How to get ahead in Blockchain (Part 2)

How to get ahead in Blockchain (Part 2)

by Mark Selby, 15 August 2018

The outlook for Bitcoin took a beating this month, with investors running scared as prices tanked below $6,000 – sending the market into panic mode. But whether this is a bear market or merely a blip, cryptocurrencies are here to stay. Troy Norcross, a regular mentor and advisor at Innovation Warehouse, has spent the past year working the Blockchain and cryptocurrency space. He explains where the opportunities lie in crypto and how to get in on the alt-coin act.

Blockchain has been the investment phenomenon of the decade. Investors are scrabbling to get in on the action and many established agencies are already overcommitted. What are the biggest opportunities in the Blockchain space?

The big money is in Initial Coin Offerings (ICOs) and ICO marketing.

Does that involve a lot of community management?

For sure. A big chunk of it is building a good community of people that will buy the ICO the day it goes live or at the pre-ICO stage or as a private sale. That’s a real big thing, but it’s not like crowdfunding. You want to show up on day one with most of your funds already raised and have people champing at the bit to spend.

A cynic might say that cryptocurrencies are simply fabricated wealth – people selling the sheer concept of value. Where does the perceived value of a new cryptocurrency come from?

It’s a digitally unique asset that, in the case of Bitcoin, has scarcity built in – it’s most often equated to gold, which is scarce and must be mined. Bitcoin must also be mined. We’ll only ever find so much physical gold and there will only ever be so many bitcoins, so the value is in the utility of these coins.

Is scarcity integral to every new cryptocurrency that emerges? If not, what is their value based on?

Some cryptocurrencies are of unlimited supply. But a lot of people will say there is value in the function. Some of the coins are stores of value, and that is all they are; others are proxies for shares, so they will attract voting rights or dividends in kind – some other level of value inherent to them.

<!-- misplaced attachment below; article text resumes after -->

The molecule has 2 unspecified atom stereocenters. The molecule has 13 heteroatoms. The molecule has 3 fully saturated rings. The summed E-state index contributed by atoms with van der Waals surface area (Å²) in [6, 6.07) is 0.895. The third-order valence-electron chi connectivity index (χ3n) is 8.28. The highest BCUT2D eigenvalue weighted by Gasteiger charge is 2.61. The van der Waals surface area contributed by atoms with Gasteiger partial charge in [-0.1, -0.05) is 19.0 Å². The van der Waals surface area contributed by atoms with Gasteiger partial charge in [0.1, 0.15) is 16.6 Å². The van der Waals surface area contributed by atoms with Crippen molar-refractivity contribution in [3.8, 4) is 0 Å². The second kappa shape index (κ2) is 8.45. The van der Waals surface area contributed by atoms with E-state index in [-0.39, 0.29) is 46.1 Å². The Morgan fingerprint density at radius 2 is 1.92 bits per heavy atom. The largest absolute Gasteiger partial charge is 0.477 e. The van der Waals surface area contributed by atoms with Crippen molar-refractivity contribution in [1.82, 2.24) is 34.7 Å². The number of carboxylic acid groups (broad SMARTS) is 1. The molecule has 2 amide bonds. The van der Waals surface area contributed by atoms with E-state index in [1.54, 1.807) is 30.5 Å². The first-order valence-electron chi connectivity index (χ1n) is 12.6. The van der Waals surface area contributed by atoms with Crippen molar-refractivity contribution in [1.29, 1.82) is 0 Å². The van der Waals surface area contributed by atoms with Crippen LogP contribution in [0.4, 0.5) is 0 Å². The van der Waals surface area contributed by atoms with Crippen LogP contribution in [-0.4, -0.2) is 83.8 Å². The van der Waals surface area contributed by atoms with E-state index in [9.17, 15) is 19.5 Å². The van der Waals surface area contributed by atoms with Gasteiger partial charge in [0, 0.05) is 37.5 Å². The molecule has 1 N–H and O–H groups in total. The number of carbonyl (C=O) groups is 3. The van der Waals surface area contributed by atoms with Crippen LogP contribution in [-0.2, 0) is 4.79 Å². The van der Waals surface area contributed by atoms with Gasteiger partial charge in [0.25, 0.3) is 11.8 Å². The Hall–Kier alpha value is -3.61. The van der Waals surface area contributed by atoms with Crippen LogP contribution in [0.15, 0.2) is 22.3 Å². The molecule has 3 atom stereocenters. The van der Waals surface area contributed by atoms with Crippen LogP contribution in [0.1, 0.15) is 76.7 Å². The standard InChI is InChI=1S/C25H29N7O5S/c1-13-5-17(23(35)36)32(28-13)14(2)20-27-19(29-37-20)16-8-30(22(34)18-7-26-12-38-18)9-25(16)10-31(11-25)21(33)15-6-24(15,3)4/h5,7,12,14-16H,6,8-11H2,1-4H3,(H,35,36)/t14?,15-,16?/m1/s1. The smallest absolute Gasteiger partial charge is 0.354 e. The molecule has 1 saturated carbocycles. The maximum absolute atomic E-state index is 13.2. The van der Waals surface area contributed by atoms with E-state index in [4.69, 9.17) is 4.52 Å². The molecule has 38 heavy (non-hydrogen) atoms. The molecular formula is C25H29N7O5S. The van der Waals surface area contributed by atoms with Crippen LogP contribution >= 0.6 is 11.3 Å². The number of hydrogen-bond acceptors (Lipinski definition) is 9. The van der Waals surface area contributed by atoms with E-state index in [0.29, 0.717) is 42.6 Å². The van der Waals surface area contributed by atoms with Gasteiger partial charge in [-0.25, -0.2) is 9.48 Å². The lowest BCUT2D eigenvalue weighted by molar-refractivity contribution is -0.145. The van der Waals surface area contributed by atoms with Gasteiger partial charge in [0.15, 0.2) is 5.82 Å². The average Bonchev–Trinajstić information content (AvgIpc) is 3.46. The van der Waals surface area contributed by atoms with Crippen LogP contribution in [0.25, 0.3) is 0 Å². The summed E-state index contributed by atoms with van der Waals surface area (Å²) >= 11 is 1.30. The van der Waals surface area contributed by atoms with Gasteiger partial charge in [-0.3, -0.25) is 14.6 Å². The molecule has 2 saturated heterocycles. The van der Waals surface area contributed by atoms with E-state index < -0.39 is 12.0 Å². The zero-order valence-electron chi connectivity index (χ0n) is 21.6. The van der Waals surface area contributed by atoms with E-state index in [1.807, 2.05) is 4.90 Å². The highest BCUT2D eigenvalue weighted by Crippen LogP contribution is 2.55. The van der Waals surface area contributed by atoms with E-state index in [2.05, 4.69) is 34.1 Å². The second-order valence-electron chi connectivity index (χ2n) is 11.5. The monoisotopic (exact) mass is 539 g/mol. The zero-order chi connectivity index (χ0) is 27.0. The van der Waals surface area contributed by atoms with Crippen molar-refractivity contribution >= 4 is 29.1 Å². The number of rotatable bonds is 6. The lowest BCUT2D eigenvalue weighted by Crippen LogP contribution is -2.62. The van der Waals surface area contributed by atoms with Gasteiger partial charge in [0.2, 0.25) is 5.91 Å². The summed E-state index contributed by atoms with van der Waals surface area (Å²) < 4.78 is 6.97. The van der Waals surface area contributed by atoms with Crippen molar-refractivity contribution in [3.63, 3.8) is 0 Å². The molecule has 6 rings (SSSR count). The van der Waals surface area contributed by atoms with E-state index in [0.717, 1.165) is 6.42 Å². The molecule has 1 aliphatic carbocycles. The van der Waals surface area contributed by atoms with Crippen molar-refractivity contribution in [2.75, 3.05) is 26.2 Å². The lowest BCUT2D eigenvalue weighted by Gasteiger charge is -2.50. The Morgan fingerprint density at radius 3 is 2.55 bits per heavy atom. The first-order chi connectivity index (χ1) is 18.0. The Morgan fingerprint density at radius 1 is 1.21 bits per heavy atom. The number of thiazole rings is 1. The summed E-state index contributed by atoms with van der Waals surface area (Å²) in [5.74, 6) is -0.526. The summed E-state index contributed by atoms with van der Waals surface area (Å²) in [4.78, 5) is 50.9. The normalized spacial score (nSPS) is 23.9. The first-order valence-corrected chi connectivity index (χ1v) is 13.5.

What OpenGoods was doing was creating ‘asset-backed’ tokens, so there was an actual physical piece of real estate behind the tokens.

That said, tokens aren’t always based on something material, just as it isn’t always the case that tokens are ‘un-backed’. Sometimes they are backed and there’s always the question of the network effect – the more people that have Bitcoin, the more people accept it and want it and take it, and it starts to enter a virtuous growing cycle.

Bitcoin had its start in 2009, but its first set of utilisations were on the Silk Road (an online black market and the first modern darknet market), so not unlike VCRs. VCRs got their start with people watching stuff at home and when they reached critical mass, they were legitimised. That’s how they came to be.

Coming back to cryptocurrencies, we used to have gold-backed currencies and don’t anymore. Currently they are fiat-based, backed by the goodwill of the government, who can print as much money as they want – just as people today can issue as many Lightcoins or Altcoins as they want.

What role are new cryptocurrencies playing today? Are they a new home for investment?

A lot is being done solely for speculation. It’s an asset class unto itself because it’s not being used much for utility. If you look at Ripple, though, it is being endorsed and used by banks for intra-bank transfers and is accelerating those transactions by digitising some old processes that were done manually on paper, or by telephone.

Hasn’t Paypal already done that?

Paypal has done it for small amounts, but you can move millions in Bitcoin instantly with certainty. Whether it’s Ripple or a fork off of it called Stellar, or whether it’s Bitcoin, there are some things that Paypal simply cannot do.

Has demand for cryptocurrencies peaked?

I don’t think it’s peaked at all; I think we’re taking a breather. We had a big peak around Christmas when Bitcoin rose to over $19,000 for a single coin and has since fallen.

We’re all trying to figure out what’s going to happen next. I think in three to five years’ time, we’ll see a new set of Blockchains that are regulator friendly and some cryptocurrencies will be written on those, which will be the real future of the medium. But in the meantime, Bitcoin isn’t going away.

Click here to read Part One of this interview